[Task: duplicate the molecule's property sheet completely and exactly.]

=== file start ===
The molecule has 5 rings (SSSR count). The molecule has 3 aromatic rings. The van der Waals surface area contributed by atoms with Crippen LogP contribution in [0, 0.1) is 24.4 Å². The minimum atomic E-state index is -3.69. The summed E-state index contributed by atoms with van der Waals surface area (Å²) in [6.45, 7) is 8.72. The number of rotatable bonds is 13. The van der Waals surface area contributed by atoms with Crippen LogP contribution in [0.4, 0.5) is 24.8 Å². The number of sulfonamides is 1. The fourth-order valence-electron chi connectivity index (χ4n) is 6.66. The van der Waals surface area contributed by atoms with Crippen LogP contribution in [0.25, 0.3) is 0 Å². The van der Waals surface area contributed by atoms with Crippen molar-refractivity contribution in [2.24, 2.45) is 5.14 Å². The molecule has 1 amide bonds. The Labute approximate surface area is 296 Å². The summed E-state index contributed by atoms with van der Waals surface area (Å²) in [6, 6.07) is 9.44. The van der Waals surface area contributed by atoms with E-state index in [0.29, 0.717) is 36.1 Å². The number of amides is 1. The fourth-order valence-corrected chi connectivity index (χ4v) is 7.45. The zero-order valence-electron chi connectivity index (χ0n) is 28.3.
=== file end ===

The molecule has 5 rings (SSSR count). The molecule has 3 aromatic rings. The van der Waals surface area contributed by atoms with Crippen LogP contribution in [0, 0.1) is 24.4 Å². The minimum atomic E-state index is -3.69. The summed E-state index contributed by atoms with van der Waals surface area (Å²) in [6.45, 7) is 8.72. The number of rotatable bonds is 13. The van der Waals surface area contributed by atoms with Crippen LogP contribution in [0.4, 0.5) is 24.8 Å². The number of sulfonamides is 1. The fourth-order valence-electron chi connectivity index (χ4n) is 6.66. The van der Waals surface area contributed by atoms with Crippen LogP contribution in [0.25, 0.3) is 0 Å². The van der Waals surface area contributed by atoms with Crippen molar-refractivity contribution in [2.24, 2.45) is 5.14 Å². The molecule has 1 amide bonds. The Labute approximate surface area is 296 Å². The summed E-state index contributed by atoms with van der Waals surface area (Å²) in [6, 6.07) is 9.44. The van der Waals surface area contributed by atoms with E-state index in [0.29, 0.717) is 36.1 Å². The number of amides is 1. The fourth-order valence-corrected chi connectivity index (χ4v) is 7.45. The zero-order valence-electron chi connectivity index (χ0n) is 28.3.